New West Wednesday: Let’s talk trash

The front-page article on today's Newsleader is about New Westminster's new green bin program. According to the article, with the introduction of a dedicated waste bin for food scraps, New Westminster has gone from having a 31 per cent rate of diverting waste from the landfill in 2009 to 59 per cent in the last three months of 2010. How do you like the green bin program? What do you do to reduce trash? How do you think New West could further reduce garbage sent to the landfill?

The front-page article in today’s Newsleader is about New Westminster’s new green bin program. According to the article, with the introduction of a dedicated bin for food scraps, New Westminster has gone from having a 31 per cent rate of diverting waste from the landfill in 2009 to 59 per cent in the last three months of 2010.

Personally, I love the green bin, and I had been looking forward to the new single-stream recycling bins that are coming (you can toss in all recyclables without having to sort them all), but I see there’s a counter-argument that this approach lowers the quality of the recyclables, which results in a lower price for them on the commodities market (I didn’t even know there was a commodities market for recyclables … shows what I know!). The city is aware of this and has taken the position that more recycling is better (and I think I agree) but it just goes to show that these things are much more complex than they seem.

As I wrote this post I was reminded me of a Freakonomics podcast I listened to once on the subject of trash, which floated some interesting incentives to encourage waste reduction, including charging people for trash pickup based on the volume or weight of the trash their household puts out at the curb. “Pay-as-you-throw” needs to be done carefully if the goal is to increase compliance with trash diversion programs. Some folks in the U.S. live in communities with privatized trash pickup, and because they would have to pay an extra fee for recycling pickup they just don’t bother. At all.

How do you like the green bin program? What do you do to reduce trash? How do you think New West could further reduce garbage sent to the landfill?

Briana Tomkinson

Briana Tomkinson is a Montreal-based writer and original founder of Tenth to the Fraser. She really likes to write letters by hand.

Briana Tomkinson is a really valued member of the Tenth to the Fraser community. Interested in joining our pool of writers? Please see these submission guidelines.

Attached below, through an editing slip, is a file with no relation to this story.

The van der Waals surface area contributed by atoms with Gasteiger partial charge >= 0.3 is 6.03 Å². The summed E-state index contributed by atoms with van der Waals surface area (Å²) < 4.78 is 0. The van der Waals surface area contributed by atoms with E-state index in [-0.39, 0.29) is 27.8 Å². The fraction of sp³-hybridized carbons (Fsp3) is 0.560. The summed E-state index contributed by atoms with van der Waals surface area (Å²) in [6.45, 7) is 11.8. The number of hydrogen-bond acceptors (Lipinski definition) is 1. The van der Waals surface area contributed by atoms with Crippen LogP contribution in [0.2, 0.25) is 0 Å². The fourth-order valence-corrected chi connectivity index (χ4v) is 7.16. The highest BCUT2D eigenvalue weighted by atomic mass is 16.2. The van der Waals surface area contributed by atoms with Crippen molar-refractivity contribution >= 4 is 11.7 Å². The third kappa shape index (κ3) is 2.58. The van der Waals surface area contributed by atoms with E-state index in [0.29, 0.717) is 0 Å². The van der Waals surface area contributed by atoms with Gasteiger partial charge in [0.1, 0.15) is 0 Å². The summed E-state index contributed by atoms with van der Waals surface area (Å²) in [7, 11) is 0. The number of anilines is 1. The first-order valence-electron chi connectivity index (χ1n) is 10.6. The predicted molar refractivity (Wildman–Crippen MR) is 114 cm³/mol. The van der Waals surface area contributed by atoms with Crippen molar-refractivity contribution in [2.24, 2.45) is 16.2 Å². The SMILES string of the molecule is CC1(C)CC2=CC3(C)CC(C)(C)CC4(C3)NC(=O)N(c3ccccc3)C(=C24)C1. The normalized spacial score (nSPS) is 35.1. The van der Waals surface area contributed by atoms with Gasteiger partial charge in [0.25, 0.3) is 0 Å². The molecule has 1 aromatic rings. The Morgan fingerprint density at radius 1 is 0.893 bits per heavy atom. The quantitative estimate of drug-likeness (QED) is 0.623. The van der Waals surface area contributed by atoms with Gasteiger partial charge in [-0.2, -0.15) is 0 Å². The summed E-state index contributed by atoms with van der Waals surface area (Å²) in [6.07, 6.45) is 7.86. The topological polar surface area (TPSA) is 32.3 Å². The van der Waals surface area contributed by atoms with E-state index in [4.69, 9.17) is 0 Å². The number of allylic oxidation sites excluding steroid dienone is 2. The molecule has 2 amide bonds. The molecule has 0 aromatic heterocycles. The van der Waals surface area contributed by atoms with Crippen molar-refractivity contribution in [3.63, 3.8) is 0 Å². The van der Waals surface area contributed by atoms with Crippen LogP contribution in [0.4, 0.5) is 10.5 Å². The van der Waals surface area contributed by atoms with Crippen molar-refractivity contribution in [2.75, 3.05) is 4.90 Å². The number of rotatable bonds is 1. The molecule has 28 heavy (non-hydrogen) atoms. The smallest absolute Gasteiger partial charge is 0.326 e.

1. Soft plastics are my big beef. They are recyclable, but not curbside and so people tend to just toss them. So much soft plastics in our lives too.

    1. I agree. I hate soft plastic.

      We collect them and take them down to the recycling depot by Canada Games pool. I am shocked how much there is – every week, we fill up a shopping-bags worth. They are unavoidable, as everything seems to have a soft-plastic component.

      Has anyone found a good strategy for replacing plastic wrap? We tried silicon covers that stretch, but they ripped, and would often flip off if the bowl was slippery – it was an expensive experiment.

      1. I've been using Abeego wraps, available at Tiny Goods in the River Market. They mold well to the bowl. I've used them to wrap cheese too and they seem to work fine. they make leftovers in your fridge look pretty and retro!__I've also bought a bunch of glass storage containers. Most have plastic lids, but at least they are reusable.__There are glass storage containers with glass lids:

        1. We got some of these – a bit of care is required, but they work well. They are just hemp cloth coated with bees wax. Should be easy to make if that's your thing.

      2. I cover the bowl with a small plate or large saucer and they usually stay put. I am referring to the things I put in the fridge.

        1. Gee I wonder what civilization did for the tens of thousands of years before soft plastic and fridges were invented to preserve the excess of hunting/gathering.

          It's a miracle we made it this far without em ! And in another 250 years, after we depleted the accessible carbon reservoirs, what will our GGGG grandkids use to preserve the tradition of this gluttony ?

          1. Well, if you read Hobbes, life "solitary, poor, nasty, brutish and short". Probably due to poor food storage techniques.

          2. Sometimes I also forget about the rest of the world, like the parts you see on Sunday morning television who still manage to live without saran wrap and fridges but need our donations. They fit Hobbes depiction wouldn't you say ? 2011 anyone ?

      1. You can return tetra-paks to the Return-it depot for the refund for the juice ones and they'll recycle the other ones for broth and such.

  2. The green-bin program is great, but hasn't made a huge impact for us. Our kitchen scraps, and some leaves, go into the composters.